Conference: Asia and Africa in Transition

Panel: China going global: Historical trajectories, current debates, and future prospects

Convener: Jun Liu, Dept. of Communication, University of Copenhagen

2020 marks the twenty-first year after China launched its “going global” strategy, which frames China’s ambitions for global leadership and cooperation. While at the beginning the strategy mostly promoted Chinese investments abroad, recent developments illustrate that it also transforms the country from a manufacturing export platform into an overseas investment powerhouse in various aspects beyond the economic sphere. China’s “Belt and Road Initiative” demonstrates its intention to increase its influence on global infrastructure development, and at the same time exporting its excess contractor capacity. The expanding global influence of Huawei, China’s controversial tech giant, has led Washington to raise concerns about whether the Chinese government could use the company to spy, or to sabotage critical information infrastructure. Owned by the Chinese company ByteDance, the video-sharing app TikTokis available in 155 countries and emerging as currently the world’s hottest social media app. Yet, TikTok is also spreading norms that stand at odds with the understanding of free speech advanced by Silicon Valley, as it has come under fire for allegedly suppressing content that Beijing deems politically unfavorable. Christopher Walker from the National Endowment for Democracy employs the term “sharp power” to describe attempts by countries like China to manipulate information about itself in the news media to mislead or divide public opinion in a target country. How can we situate current developments of the Going Global strategy in its historical context? How can we understand recent changes and on-going debates over China’s Going Global strategy? What would be future prospects for China to project its influence internationally? This panel aims to gather scholars with different backgrounds and experiences to deliberate above issues from diverse perspectives, such as overseas investment, information infrastructure and policy, and culture industries.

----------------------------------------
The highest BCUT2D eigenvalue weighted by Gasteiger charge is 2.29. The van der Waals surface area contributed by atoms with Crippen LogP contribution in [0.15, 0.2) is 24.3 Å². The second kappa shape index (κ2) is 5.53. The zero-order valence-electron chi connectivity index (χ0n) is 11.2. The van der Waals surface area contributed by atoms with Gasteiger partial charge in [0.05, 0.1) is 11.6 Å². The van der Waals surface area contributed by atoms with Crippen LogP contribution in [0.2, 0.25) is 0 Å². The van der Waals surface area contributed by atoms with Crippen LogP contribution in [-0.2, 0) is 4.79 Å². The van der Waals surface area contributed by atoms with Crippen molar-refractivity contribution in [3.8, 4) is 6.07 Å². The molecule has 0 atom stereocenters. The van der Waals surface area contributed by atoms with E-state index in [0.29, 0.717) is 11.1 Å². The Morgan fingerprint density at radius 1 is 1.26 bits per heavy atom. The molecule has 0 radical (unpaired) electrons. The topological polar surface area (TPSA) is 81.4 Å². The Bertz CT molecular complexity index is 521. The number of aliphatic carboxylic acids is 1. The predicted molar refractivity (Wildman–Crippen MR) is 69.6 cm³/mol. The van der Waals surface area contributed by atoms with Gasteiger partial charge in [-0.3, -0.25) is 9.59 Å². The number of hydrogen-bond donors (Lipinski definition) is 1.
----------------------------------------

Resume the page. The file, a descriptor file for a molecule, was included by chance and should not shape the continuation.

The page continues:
Panel programme

Session 1: Wednesday, 30 June, 9:00-11:00 (Copenhagen time/CEST)

Time Title of presentation Author
9:00-9:10 A short introduction Jun Liu, University of Copenhagen
9:10-9:40 Many Chinas? Provincial Internationalization and Chinese Foreign Direct Investment in Africa

Pippa Morgan, Duke Kunshan University

(Respondent: Barbara Schulte)

9:40-10:10 China-EU-Africa Trilateral Cooperation: Opportunities and challenges

Wang Zhongkui, National University of Defense Technology

(Respondent: Pippa Morgan)

10:10-10:40 Educational aid and “soft power”: China’s engagement in African education

Barbara Schulte, University of Vienna

(Respondent: Wang Zhongkui)

10:45-11:00 Open discussion


Session 2: Wednesday, 30 June, 13:15-15:15 (Copenhagen time/CEST)

Time Title of presentation Author
13:15-13:45 The Digital Belt & Road Initiative as China’s “Going Global” Strategy 3.0

Alex He, Centre for International Governance Innovation (CIGI)

(Respondent: Tor Christian Dahl-Eriksen)

13:45-14:15 When China ‘goes global’

Tor Christian Dahl-Eriksen, The Arctic University of Norway

(Respondent: Alex He)

14:15-14:45 More than the Chinese Pagoda in Tivoli: An analysis of Chinese Semiotic Landscape in
Copenhagen

Ziyu Yuan, University of Copenhagen

(Respondent: Sheng-mei Ma)

14:45-15:15 Afro-Asian Filmic Duet

Sheng-mei Ma, Michigan State University

(Respondent: Ziyu Yuan)

Session 3: Wednesday, 30 June, 15:30-16:30 (Copenhagen time/CEST)

Time Title 
15:30-16:30 Discussion on the next step and possible publication on a special issue in Global
Media and China